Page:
• “According to the Ministry of Agriculture and Cooperatives, nearly 9.9 million heads of livestock are at risk. It is expected that this estimate will rise in the central plains as the flood waters are topped by water discharges from major dams which are beyond or almost at full capacity.” FAO said.
    • The export price for grade B Thai white rice, Asia’s benchmark, has climbed by 13 percent so far this year to $625 per ton on October 19, reports said.
  • Vietnam. The world’s second largest rice exporter, Vietnam , have seen at least 0.5 percent of its total national cropped areas inundated.
  • Cambodia. As of 14 October, at least 1.2 million people were  severely affected by the flooding, which has destroyed thousands of homes and inundated at least 332,000 hectares of rice fields (“at least 158 447 hectares of the crop damaged from the current main wet season, which accounts for about 80 percent of the annual national production.”)
  • Philippines. The world’s largest importer of rice has sustained damage to about  420,337 hectares of cropland, according to preliminary records, with losses estimated at about 728,379 tons of rice or 16 percent of the national production. “Overall, latest estimates indicate that about 4 million people have been affected and at least 485 000 hectares of standing crops, including rice, maize and high value commercial crops (HVCC) have been damaged or lost to the floods. The affected cropped area covers 6 percent of the total national cropped area. Additionally, nearly 3.3 million livestock and poultry have been affected.”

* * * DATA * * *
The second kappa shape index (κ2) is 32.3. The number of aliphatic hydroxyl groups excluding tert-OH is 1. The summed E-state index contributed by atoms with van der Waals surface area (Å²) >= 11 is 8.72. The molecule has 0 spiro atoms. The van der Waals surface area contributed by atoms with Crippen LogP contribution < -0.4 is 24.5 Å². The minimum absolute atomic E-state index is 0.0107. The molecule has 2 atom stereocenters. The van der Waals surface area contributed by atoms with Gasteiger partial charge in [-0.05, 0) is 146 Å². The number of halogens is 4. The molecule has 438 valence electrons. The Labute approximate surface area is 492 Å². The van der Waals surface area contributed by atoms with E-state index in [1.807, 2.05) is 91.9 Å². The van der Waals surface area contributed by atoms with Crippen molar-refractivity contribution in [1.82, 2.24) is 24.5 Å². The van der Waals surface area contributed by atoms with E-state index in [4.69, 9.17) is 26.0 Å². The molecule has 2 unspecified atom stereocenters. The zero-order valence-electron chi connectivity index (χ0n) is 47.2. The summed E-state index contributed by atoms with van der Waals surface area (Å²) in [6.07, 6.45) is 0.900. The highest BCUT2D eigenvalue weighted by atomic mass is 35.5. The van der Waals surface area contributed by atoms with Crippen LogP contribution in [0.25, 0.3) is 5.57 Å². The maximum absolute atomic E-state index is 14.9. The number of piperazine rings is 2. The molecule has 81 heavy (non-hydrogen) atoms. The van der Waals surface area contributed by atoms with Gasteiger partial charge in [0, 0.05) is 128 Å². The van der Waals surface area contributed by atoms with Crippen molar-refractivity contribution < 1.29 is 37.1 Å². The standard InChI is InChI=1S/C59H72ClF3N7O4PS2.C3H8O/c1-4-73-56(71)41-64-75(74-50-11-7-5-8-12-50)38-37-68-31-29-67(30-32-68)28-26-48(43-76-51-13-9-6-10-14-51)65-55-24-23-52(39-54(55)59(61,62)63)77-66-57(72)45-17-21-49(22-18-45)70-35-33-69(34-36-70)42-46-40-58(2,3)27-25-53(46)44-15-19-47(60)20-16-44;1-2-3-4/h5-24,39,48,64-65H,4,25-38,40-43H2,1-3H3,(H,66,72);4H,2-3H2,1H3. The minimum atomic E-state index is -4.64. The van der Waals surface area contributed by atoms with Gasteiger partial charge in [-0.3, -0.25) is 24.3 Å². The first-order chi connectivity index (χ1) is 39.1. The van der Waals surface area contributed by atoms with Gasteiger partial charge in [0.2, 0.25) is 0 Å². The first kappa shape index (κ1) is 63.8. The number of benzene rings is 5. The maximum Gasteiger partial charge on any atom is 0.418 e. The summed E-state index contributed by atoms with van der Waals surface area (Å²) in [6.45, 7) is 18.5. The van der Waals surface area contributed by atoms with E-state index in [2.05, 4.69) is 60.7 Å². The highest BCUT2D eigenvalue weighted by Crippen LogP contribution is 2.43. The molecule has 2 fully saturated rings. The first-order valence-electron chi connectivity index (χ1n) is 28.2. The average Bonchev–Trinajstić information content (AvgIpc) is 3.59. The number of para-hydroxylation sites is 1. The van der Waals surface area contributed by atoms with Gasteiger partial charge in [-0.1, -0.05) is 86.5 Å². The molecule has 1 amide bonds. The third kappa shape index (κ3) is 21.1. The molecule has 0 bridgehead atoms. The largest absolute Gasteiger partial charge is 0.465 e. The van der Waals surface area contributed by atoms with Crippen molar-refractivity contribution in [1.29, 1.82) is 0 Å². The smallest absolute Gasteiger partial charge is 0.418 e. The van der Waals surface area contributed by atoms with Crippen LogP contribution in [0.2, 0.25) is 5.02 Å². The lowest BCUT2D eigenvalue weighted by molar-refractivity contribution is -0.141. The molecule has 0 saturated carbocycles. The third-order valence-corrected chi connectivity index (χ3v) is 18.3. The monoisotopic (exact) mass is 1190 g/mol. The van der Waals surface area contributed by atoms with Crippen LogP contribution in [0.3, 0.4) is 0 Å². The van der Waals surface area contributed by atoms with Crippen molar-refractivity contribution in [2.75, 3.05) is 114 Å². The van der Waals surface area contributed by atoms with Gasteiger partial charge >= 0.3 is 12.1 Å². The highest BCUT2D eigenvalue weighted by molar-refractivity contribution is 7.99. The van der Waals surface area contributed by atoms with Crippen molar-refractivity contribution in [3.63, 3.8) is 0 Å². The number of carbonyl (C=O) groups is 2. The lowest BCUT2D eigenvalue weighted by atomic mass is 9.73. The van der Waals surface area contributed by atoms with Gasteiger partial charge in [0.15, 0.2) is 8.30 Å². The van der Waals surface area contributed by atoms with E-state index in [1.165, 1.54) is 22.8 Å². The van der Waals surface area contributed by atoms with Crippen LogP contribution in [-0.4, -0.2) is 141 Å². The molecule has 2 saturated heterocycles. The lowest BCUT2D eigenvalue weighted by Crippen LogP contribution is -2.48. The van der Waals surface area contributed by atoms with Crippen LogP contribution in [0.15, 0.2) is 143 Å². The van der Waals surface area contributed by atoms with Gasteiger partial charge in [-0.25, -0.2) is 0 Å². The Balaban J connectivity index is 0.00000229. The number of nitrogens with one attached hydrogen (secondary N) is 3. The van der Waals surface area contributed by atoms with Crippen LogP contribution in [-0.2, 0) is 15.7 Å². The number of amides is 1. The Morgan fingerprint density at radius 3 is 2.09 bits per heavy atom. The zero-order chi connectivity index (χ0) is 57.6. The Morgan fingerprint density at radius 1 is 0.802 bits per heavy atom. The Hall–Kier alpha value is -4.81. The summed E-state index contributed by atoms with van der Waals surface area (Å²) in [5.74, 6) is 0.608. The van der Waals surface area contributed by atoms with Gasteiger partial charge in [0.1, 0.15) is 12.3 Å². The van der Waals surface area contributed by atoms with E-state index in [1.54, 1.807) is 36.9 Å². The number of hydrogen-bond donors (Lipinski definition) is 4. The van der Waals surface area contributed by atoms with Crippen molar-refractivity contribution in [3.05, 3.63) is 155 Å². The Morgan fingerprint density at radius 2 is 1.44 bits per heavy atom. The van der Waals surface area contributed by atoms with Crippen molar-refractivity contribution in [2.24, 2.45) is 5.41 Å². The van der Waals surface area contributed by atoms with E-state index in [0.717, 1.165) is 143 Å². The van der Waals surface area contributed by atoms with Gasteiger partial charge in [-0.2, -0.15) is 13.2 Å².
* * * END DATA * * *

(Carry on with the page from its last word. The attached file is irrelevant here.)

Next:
• Additionally, some 600,000 tons of milled rice were destroyed from two typhoons that struck the country earlier this year, officials said.
  • LAO People’s Democratic Republic. About 430,000 people have been affected and at least 64 000 hectares of rice paddies have been damaged since the end of June, according to official estimates.  However, a detailed assessment of the crop losses is not yet available. Some areas that were affected by floods in June-July were replanted.

FIRE-EARTH models show an average decline of 22% in the global agricultural output in the next four years resulting in MASS DIE-OFFS. About 20 percent of the world population could perish by 2016.

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Posted in Global Climate Extremes, global delta flooding, global deluge, global disasters, Global Food Crisis, Global Food Shortages | Tagged: , , , , , , , | 2 Comments »

Floodwaters Bury Northern Bangkok

Posted by feww on October 22, 2011

Bangkok flooding to get worse: Experts

At least 113,000 residents have been evacuated as Bangkok flooding reaches crisis point.

Disaster Calendar 2011 – October 22

[October 22, 2011]  Mass die-offs resulting from human impact and the planetary response to the anthropogenic assault could occur by early 2016.  SYMBOLIC COUNTDOWN: 1,607 Days Left to the ‘Worst Day’ in Human History\

  • Bangkok, Thailand. Widespread flooding is expected to submerge much of Thailand’s capital within the next four to five days, experts said.
    • The authorities are opening dozens of flood gates along the canals that crisscross the capital city in order to speed up the outflow of floodwaters to the sea.
    • Flooding has affected about half a million square kilometer of Thailand (total area: 513,115 sq km).
    • More than a million homes have been destroyed or damaged by floods, affecting up to 10 million people in 62 of Thailand’s 77 provinces.